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15 Nov, 2012

Work set to roll in 2013 on Laos-China railway


Vientiane, Vientiane Times, 15 Nov 2012 – Construction of the US$7 billion high-speed railway linking Vientiane to the Laos-China border is set to kick off next year, with the project scheduled for completion in 2018, according to the Ministry of Public Works and Transport.

Deputy Minister Latta-namany Khounnyvong told Vientiane Times on Thursday that Laos and China are now ironing out the details of the loan agreement with EXIM Bank of China, to cover the cost of construction.

Mr Lattanamany said a project feasibility study and survey of the proposed route have been completed, as part of the prior agreement reached between Laos and China regarding the project, which was to be a 30/70 partnership.

Under the new arrangement, Laos has resolved to take full ownership of the project, but a new survey and feasibility study will not be required, as only minor changes and adjustments will need to be made to the existing study and route.

Mr Lattanamany said the government will contract the construction work out to a Chinese company, which will be responsible for building the railway itself and other essential preparations to enable the project to get underway next year.

Deputy Prime Minister Somsavat Lengsavad told the National Assembly in October that the government would set up the Lao Railway Company to oversee the construction of the railway, which will be the biggest infrastructure project ever undertaken in Laos.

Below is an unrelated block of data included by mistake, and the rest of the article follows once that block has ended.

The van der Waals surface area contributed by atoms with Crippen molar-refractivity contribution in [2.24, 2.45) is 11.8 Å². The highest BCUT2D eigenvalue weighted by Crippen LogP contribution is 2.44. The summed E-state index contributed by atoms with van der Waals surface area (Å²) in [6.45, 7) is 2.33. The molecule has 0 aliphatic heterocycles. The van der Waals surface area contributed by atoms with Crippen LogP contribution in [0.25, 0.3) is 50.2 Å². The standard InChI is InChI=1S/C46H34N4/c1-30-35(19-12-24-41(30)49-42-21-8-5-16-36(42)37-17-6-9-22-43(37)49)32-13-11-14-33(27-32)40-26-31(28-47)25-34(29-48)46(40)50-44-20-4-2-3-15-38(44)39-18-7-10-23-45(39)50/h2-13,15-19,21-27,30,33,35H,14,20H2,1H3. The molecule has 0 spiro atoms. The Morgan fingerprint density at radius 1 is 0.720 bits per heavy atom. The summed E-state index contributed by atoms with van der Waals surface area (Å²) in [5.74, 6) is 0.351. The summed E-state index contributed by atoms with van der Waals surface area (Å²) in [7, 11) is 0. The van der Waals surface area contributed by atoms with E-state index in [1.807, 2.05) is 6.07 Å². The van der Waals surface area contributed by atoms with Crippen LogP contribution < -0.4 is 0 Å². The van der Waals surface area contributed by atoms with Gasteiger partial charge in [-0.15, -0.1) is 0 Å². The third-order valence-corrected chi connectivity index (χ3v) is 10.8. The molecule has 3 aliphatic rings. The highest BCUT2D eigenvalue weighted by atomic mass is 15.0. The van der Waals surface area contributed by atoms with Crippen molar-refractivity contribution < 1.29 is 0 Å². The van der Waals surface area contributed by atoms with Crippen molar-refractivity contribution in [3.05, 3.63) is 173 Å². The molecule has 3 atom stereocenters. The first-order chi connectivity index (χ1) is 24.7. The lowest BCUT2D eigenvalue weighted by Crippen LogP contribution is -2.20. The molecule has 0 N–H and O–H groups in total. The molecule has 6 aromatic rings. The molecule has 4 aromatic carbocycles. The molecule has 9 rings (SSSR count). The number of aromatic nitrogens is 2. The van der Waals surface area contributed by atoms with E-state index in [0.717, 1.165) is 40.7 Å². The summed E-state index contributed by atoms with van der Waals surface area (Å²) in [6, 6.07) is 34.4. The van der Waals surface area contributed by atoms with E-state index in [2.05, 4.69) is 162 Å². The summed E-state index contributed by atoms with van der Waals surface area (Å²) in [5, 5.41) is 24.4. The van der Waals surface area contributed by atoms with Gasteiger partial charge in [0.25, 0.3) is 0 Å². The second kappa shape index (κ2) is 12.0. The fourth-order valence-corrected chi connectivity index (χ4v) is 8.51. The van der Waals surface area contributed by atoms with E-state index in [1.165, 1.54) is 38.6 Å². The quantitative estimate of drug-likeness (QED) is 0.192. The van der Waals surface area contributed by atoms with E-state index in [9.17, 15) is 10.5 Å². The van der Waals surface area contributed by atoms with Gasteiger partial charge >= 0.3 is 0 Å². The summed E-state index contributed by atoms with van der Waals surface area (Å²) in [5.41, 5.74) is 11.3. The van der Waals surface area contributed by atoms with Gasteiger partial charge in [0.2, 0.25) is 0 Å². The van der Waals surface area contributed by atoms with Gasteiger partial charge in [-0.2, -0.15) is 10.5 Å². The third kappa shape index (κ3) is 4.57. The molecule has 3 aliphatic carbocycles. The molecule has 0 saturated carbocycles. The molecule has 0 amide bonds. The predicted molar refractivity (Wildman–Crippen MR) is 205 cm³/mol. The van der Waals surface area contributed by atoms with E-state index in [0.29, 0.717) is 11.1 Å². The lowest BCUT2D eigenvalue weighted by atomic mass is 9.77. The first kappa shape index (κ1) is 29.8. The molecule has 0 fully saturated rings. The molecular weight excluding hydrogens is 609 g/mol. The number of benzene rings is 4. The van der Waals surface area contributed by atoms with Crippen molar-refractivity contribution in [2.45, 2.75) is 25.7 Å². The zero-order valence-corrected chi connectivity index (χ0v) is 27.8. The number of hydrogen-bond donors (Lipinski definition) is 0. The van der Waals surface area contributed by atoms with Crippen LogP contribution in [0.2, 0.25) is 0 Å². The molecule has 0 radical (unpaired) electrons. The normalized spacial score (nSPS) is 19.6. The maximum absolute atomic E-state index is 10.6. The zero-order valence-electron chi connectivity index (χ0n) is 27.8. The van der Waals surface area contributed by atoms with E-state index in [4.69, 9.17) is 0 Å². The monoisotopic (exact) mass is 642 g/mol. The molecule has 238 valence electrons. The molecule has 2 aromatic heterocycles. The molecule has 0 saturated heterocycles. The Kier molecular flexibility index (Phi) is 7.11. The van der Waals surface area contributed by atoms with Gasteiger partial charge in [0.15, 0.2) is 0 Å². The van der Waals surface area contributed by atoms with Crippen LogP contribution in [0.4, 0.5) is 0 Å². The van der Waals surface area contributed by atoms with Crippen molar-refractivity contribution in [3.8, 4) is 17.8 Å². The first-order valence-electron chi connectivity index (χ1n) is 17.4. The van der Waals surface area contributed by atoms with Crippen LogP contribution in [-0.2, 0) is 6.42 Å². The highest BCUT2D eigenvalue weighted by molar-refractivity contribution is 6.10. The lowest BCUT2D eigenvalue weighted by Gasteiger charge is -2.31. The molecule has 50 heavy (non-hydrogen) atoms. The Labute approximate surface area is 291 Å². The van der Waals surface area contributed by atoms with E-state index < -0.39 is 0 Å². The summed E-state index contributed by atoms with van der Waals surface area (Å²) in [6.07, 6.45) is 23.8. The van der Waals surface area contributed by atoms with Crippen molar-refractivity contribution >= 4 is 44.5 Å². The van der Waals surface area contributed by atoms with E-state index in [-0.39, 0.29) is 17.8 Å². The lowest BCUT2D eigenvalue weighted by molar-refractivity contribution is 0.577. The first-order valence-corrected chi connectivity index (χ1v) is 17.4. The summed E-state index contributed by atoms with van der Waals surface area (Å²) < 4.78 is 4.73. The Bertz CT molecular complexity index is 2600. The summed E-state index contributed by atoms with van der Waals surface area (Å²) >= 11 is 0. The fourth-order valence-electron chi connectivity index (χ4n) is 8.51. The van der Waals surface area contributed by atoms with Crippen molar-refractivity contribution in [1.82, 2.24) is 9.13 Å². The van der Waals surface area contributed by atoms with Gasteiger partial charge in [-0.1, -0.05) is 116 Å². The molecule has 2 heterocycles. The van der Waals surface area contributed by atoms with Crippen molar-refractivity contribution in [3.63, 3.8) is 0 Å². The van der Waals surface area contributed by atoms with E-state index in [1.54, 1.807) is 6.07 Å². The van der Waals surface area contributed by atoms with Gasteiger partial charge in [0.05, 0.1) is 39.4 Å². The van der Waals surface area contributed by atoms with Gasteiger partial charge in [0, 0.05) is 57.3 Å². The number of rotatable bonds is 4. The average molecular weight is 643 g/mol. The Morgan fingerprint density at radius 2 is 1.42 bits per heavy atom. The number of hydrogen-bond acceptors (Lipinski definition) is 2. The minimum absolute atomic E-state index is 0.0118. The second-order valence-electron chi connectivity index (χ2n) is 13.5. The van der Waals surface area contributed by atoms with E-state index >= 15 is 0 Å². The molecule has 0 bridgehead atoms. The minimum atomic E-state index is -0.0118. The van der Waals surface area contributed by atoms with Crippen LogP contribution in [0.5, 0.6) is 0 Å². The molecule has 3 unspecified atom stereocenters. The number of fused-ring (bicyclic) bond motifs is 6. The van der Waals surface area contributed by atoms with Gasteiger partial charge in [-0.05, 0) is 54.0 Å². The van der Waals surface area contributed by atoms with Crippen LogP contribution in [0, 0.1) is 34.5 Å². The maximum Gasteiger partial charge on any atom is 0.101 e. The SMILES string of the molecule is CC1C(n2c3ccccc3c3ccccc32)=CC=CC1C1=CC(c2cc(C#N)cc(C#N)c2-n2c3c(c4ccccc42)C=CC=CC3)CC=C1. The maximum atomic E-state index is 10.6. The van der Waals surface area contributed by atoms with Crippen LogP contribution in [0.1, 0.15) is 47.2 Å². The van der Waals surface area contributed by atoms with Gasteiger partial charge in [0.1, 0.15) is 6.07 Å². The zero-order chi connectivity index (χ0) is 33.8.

He said the government is planning to source and supply the necessary skilled personnel and sufficient manpower. It will also make arrangements for local villagers to grow and supply the food needed by the construction gangs.

Planning is also underway to prepare the various pieces of legislation required to build the railway and to cooperate with the Thai authorities on linking up with their railway at the Lao-Thai border.

Mr Somsavat said the railway is essential for Laos to integrate with the rest of the region and the world. It is also crucial to attracting more foreign investment, boosting tourism and bolstering economic growth.

Laos is a land-locked country and the lack of road and rail infrastructure means transport costs are high, making access to international markets less competitive.

With Laos having been gra nted WTO membership and the Asean Economic Community set to come into effect in 2015, the government has seen the importance of railway development, in order to benefit from regional integration, Mr Somsavat said.

The railway line from Vientiane to the Laos-China border will be about 420 km long, with a standard gauge track 1.435 metres wide. The railway will require 76 tunnels and 154 bridges to be built, comprising 60 percent of the total route.

Passenger trains will run at s peeds of 160 kph while goods trains will travel at a maximum speed of 120 kph. A 50-metre wide section of land will be cleared along each side of the railway for its entire length, and will be f enced off for security reasons.

At tunnels, however, the width of the land cleared will extend to 100 metres, while at major train stations parcels of land measuring 3,000 by 250 metres will be allocated for development. The project will include 31 stations in total, but the government plans to open 20 stations initially and the rest at a later date.

The railway will pass through the provinces of Vientiane, Luang Prabang, Oudomxay, Luang Namtha and on to the Chinese border.